For Inc-2 and Inc-3 shares classes, expenses are charged to the capital account rather than to income, so capital will be reduced. This could constrain future capital and income growth. Income may be taxable.
There is a risk that the issuers of fixed income investments (e.g. bonds) may not be able to meet interest payments nor repay the money they have borrowed. The worse the credit quality of the issuer, the greater the risk of default and therefore investment loss.
The use of derivatives may increase overall risk by magnifying the effect of both gains and losses leading to large changes in value and potentially large financial loss. A counterparty to a derivative transaction may fail to meet its obligations which may also lead to a financial loss.
These markets carry a higher risk of financial loss than more developed markets as they may have less developed legal, political, economic or other systems.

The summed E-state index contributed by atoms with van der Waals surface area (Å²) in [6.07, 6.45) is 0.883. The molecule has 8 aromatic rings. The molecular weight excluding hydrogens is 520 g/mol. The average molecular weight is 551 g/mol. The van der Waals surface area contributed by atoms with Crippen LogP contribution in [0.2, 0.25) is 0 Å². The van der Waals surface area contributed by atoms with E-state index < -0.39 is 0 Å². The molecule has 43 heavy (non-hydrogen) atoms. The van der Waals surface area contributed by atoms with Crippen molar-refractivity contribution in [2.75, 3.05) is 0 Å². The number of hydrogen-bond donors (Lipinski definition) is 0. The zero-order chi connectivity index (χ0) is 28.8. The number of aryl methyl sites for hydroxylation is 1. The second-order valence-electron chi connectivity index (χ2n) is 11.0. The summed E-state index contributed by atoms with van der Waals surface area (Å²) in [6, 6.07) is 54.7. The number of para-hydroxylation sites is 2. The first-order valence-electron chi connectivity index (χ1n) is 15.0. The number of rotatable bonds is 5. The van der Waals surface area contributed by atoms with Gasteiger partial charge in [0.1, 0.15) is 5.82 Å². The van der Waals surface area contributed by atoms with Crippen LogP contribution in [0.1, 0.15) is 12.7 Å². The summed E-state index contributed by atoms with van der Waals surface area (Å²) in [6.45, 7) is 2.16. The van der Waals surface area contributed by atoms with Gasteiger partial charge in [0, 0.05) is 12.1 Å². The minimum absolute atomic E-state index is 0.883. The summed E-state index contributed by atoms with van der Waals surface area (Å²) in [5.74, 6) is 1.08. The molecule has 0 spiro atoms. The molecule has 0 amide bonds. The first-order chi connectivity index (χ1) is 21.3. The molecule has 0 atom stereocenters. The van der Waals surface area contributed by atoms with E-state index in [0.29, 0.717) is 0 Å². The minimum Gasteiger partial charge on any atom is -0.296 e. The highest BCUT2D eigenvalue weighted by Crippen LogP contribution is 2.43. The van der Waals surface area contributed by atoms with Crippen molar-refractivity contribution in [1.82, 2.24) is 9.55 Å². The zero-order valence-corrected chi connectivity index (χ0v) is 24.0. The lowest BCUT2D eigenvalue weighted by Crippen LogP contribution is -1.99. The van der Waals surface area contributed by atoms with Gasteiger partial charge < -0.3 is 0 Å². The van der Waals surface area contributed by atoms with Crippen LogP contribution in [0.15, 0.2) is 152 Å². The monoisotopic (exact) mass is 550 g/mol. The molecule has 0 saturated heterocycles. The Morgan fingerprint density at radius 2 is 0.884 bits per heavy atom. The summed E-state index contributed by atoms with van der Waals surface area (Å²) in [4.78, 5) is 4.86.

On some investments (e.g. the Implied Yield from Forward Foreign Exchange derivative contracts) any gains may be allocated to income rather than the capital account. This may cause greater fluctuations in the capital value of the fund. Income may be taxable.
The value of fixed income investments (e.g. bonds) tends to decrease when interest rates rise.
There may be insufficient buyers or sellers of particular investments giving rise to delays in trading and being able to make settlements, and/or large fluctuations in value. This may lead to larger financial losses than might be anticipated.
Aims to protect investors from a decline in the value of the reference currency only (the currency in which accounts are reported) and will not protect against a decline in the values of the currencies of the underlying investments, where these are different from the reference currency. Difference between the currencies of the underlying investments and the reference currency may cause loss when the reference currency rises against the share class currency. Such hedging will not be perfect. Success is not assured.